Low-income countries like Uganda suffer from shortages and an unequal distribution of trained health care providers. Almost two thirds of all physicians work in the urban regions, which serve less than one third of the population [20]. While the Ministry of Health (MOH) policy in Uganda allows both physicians and midwives to treat women with first-trimester incomplete abortions, it restricts management of second-trimester incomplete abortion to physicians [19]. The standard treatment for bleeding following an abortion in the first trimester is either misoprostol or manual vacuum aspiration, while sharp curretage by a doctor is done for women in the second trimester. The need for a surgical intervention in a setting where there is a scarcity of trained providers, sterile equipment and poor access to high-level centers limits women’s access to safe PAC, especially in remote areas. Observations in clinical practice show that the number of incomplete abortions in the second trimester are at least as high as in the first trimester in Uganda.

Evidence is compelling that the prostaglandin E1 analogue misoprostol is effective medication for first-trimester incomplete abortions [8, 22], and that there is no difference whether provided by physicians or midwives [8, 23, 24]. The choice of an equivalence trial design is to provide evidence that use of misoprostol for PAC in the second trimester when administered by physicians or midwives is equally safe, effective and acceptable. In view of the severe shortage of medical staff in rural areas and importance of task sharing to improve productivity and efficiency within a health system [21, 25, 26], the overall aim of the study is to compare the safety, effectiveness and acceptability outcomes of treatment for incomplete abortion using misoprostol when provided by midwives versus physicians in Uganda.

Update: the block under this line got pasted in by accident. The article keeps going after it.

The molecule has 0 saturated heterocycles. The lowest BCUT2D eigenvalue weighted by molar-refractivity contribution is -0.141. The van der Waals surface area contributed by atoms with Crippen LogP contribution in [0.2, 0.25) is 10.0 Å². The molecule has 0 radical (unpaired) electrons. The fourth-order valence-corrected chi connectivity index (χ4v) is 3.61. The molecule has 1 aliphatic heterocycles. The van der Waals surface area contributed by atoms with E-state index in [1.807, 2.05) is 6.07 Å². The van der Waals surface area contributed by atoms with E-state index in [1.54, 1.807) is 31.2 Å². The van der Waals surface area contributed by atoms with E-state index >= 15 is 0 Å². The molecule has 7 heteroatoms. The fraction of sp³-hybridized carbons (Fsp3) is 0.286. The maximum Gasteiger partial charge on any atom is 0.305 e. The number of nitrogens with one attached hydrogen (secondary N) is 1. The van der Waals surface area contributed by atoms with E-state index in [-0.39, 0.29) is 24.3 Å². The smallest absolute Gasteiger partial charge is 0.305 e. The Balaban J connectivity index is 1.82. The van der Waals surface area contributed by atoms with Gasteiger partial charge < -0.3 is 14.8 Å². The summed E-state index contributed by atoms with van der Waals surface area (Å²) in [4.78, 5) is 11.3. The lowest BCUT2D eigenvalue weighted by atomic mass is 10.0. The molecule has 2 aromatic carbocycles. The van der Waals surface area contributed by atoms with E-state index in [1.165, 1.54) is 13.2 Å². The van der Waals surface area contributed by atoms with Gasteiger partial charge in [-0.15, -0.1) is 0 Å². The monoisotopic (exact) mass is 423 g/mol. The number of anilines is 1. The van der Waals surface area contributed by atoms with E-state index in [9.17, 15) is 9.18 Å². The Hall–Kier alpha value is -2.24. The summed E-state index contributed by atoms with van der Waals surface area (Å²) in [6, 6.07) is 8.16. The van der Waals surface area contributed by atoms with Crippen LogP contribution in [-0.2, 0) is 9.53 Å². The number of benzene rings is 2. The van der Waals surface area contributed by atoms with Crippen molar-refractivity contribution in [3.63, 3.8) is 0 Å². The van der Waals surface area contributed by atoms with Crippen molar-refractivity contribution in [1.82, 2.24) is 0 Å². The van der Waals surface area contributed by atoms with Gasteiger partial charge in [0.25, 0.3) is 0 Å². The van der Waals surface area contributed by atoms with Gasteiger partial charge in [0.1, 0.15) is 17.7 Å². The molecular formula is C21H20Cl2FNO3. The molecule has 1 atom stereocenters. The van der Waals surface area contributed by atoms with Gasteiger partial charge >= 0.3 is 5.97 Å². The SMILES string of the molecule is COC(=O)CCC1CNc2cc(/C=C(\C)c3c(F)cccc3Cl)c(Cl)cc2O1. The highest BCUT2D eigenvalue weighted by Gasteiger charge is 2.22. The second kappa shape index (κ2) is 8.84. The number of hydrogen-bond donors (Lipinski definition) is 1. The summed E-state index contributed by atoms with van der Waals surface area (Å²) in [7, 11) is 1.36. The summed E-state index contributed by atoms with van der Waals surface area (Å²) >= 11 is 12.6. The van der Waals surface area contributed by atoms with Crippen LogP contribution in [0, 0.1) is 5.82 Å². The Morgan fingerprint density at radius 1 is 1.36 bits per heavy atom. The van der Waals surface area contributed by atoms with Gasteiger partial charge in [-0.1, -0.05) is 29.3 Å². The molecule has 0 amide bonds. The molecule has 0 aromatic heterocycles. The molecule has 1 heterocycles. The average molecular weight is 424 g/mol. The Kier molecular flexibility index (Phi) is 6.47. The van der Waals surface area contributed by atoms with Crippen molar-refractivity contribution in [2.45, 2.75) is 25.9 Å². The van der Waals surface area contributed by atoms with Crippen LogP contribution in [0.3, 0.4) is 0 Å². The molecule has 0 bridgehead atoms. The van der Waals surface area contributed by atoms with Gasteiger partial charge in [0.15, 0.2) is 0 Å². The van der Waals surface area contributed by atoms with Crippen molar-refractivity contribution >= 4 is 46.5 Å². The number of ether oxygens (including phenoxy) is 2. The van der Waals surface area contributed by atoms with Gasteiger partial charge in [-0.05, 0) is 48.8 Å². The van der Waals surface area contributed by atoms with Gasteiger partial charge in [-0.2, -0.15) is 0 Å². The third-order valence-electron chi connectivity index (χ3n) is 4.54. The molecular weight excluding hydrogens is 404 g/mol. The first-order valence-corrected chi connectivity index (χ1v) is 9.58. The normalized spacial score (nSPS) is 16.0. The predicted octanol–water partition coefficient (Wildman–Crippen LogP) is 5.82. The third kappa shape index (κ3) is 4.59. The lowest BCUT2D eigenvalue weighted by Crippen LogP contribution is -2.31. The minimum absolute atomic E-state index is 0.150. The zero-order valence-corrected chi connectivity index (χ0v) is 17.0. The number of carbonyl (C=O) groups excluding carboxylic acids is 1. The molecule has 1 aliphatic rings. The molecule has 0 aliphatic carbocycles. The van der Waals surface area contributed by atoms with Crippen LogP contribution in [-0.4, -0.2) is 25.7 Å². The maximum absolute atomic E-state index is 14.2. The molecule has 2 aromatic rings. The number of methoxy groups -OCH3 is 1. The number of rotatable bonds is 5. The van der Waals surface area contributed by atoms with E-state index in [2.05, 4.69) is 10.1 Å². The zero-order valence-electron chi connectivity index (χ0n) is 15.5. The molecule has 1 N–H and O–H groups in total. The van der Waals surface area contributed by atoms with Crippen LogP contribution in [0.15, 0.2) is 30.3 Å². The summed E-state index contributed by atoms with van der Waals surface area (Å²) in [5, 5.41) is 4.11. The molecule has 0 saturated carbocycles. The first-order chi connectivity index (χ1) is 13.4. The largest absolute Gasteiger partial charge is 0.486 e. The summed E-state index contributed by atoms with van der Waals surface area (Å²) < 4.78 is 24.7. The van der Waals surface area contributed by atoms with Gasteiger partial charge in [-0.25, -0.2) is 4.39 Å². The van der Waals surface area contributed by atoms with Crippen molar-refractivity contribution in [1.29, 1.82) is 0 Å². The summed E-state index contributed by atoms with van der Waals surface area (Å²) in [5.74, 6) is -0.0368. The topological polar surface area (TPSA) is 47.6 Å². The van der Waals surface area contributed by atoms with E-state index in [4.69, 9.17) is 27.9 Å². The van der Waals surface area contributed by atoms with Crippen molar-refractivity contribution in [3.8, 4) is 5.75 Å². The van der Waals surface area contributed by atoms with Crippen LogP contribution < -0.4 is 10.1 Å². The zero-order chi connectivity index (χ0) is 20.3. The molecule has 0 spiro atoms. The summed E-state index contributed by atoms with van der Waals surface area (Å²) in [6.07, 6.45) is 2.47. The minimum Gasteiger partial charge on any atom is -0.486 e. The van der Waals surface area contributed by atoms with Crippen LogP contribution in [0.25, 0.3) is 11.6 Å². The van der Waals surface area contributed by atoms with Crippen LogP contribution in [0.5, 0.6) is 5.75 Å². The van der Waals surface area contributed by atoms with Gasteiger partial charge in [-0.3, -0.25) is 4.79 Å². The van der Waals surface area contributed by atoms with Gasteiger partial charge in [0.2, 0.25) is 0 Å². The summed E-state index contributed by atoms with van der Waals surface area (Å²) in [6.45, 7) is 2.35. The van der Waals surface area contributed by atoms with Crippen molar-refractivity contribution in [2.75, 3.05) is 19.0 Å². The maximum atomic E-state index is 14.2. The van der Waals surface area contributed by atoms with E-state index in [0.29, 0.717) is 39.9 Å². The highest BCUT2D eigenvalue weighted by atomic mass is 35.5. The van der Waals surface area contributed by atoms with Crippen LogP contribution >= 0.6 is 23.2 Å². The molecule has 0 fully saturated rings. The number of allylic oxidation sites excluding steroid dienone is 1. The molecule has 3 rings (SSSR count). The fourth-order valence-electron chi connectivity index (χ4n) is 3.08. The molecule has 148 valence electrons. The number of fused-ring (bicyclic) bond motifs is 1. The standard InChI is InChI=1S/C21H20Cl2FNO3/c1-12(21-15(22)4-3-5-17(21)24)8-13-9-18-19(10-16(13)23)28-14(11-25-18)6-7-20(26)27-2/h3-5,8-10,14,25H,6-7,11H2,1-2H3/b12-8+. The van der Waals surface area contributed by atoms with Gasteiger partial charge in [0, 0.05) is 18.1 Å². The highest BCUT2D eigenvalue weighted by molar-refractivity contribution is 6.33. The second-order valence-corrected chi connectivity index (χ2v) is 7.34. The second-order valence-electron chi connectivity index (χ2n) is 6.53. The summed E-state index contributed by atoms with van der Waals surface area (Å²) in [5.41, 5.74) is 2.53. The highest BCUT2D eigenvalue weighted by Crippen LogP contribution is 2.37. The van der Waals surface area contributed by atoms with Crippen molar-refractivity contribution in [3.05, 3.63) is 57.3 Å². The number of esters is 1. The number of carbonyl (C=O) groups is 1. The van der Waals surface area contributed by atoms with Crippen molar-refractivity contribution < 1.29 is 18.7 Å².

Trial design

The study uses a multicenter randomized controlled equivalence design to compare the management of second-trimester abortion complications with misoprostol to be provided by a midwife or a doctor in a ratio of 1:1 (Fig. 1). The trial follows recommendations of the modified Consort guidelines for equivalence trials [27] and the Helsinki Declaration [28]. A populated Standard Protocol Items: Recommendations for Interventional Trials (SPIRIT) checklist is provided in Additional file 1.